A Computer with Just 2 'Neurons' Can Learn to Ride a Bike
Virtual bike used in the study.
Credit: Matthew Cook

It doesn't take a whole lot of brain to ride a bicycle. In fact, it takes just two neurons — or, to be precise, two nodes on a digital neural network.

Matthew Cook, a researcher at the Institute for Neuroinformatics in Zurich, showed this in a self-published report from 2004, written when he was a professor at the California Institute of Technology. Cook studies thinking — how it works, how it's structured and how it evolves in response to the outside world. Building simple "neural networks" designed to solve specific problems can help researchers model the process of thinking in the brain or move toward smarter artificial intelligence.

To be clear: These neural networks don't involve stringing together any actual neurons. Instead, they're clusters of simulated nodes, or model neurons, on a computer that can interact with one another by strengthening and weakening their connections. These networks have proved remarkably talented at tackling, understanding and solving complex problems even without any information programmed into them in advance. [History of A.I.: Artificial Intelligence (Infographic)]

When Cook built a stripped-down two-node network, he found that, compared with human beings or a sophisticated, dedicated algorithm, it was more talented at piloting a bicycle in a little physics simulator — despite getting no direct information in advance about how to pull it off.

Everyone — algorithm, human or neural network — who tried to pilot the bicycle got the same information and means of control. They could watch the bike's speed, its direction, its position in space, the angle of its handlebars and how far it leaned to one side or another. And they could push and pull on the handlebars and apply a torque to the back wheel that simulated pedaling.

First, the algorithm got its turn. Cook built it to choose a "move" moment by moment in "what if" terms, by studying every possible outcome of every possible move: What move will keep the bike upright? What move will keep it moving in a straight line? Moving fast?

But the algorithm was bad at trying to do more than one thing at once. When told to focus on staying upright, Cook wrote, it would do weird "tricks," turning the handle in circles and not making forward progress. When told to move in a straight line, it would pedal forward for a moment before toppling. And when told to focus on speed, it would "swoop" the bicycle from side to side to generate little jumps in speed.

Anyway, Cook wrote, such an algorithm would be useless in the real world, where it couldn't predict the future well enough to make good judgments.

Next, humans got a turn, controlling the bike's motion with a keyboard and watching it on a screen.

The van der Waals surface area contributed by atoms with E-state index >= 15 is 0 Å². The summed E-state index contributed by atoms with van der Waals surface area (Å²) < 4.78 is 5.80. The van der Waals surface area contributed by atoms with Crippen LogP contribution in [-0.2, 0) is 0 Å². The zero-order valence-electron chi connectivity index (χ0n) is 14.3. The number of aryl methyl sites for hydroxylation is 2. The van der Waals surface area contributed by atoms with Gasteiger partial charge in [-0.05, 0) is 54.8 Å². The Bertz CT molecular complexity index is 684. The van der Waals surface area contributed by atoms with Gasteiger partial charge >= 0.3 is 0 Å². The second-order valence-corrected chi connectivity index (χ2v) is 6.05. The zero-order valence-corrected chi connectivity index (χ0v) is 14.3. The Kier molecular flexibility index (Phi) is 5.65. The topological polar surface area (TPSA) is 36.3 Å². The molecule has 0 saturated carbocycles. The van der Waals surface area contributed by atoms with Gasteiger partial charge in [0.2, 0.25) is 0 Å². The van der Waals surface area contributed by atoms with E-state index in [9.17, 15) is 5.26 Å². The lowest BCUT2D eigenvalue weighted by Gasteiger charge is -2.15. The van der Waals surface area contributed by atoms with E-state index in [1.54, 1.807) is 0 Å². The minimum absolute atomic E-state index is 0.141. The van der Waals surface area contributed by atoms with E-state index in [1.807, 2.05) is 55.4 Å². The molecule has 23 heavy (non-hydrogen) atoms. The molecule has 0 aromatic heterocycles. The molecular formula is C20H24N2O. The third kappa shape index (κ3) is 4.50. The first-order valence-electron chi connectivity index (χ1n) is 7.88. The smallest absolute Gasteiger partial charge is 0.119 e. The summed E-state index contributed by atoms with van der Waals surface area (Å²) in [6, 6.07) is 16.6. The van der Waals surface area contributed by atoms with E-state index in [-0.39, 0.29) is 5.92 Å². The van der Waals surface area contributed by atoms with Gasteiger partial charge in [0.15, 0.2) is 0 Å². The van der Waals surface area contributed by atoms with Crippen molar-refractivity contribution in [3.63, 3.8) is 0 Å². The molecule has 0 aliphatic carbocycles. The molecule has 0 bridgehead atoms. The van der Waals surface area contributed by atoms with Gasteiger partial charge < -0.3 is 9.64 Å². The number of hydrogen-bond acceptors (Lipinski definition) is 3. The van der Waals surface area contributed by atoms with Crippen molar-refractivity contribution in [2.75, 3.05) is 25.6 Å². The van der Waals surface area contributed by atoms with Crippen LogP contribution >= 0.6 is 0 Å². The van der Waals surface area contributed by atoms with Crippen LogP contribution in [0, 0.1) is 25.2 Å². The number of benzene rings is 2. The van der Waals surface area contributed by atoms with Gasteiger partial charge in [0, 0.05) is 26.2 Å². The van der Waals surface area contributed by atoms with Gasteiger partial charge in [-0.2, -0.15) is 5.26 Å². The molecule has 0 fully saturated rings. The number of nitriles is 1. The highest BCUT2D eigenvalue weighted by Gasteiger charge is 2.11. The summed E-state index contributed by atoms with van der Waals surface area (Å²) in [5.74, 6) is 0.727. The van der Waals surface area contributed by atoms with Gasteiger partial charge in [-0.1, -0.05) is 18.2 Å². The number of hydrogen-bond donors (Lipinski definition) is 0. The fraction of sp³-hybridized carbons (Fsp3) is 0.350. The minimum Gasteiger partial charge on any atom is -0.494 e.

"I had thought that, knowing perfectly well how to ride a bicycle in real life, it would be no problem in simulation," Cook wrote.

But he found that, without the physical sensations of riding a bike in the real world, the task was much more counterintuitive and complicated than he expected.

"I even thought at first that there must be a bug in the simulator, since to turn right I found I had to push the handlebars to the left," he wrote. "Of course, if you stop to think about it, that is exactly correct. To turn right, the bicycle has to lean to the right, and the only way to make that happen is to shift the point of contact with the ground to the left, which requires an initial push to the left."

The paths of an un-steered bicycle after 800 pushes.
The paths of an un-steered bicycle after 800 pushes.
Credit: Matthew Cook

Still, Cook was able to learn to pilot the bike around reasonably well. And other people who tried the program figured it out as well. Based on his own experience and the descriptions other players gave him of their strategies, Cook built a simple two-node network that he felt could successfully learn to ride a bike.

The first neuron in the network senses the world of the bike and where it's been instructed to take the bike. It also decides how far it wants the bike to lean and in what direction. The neuron then sends that information to the second neuron in the network, which has direct control over the bike and decides what to do with those controls to make that lean happen. [Inside the Brain: A Photo Journey Through Time]

Immediately, this simple system picked up the task and worked out the parameters it needed to get the bike where it was told to go. At very slow speeds, it became unstable, but as long as the bike had a good head of steam going, it could pilot along some very complex paths.

The path, from waypoint to waypoint, that Cook trained the neural network to follow. He notes that any handwriting issues are his, and "not the fault of the bicycle."
The path, from waypoint to waypoint, that Cook trained the neural network to follow. He notes that any handwriting issues are his, and "not the fault of the bicycle."
Credit: Matthew Cook

The next step for this kind of project, Cook wrote, would be to build networks that don't just respond to stimuli, but develop and refine "beliefs" — ideas about why they need to do certain things to pull off their tasks, not just simple reflexes that let them do so.

Originally published on Live Science.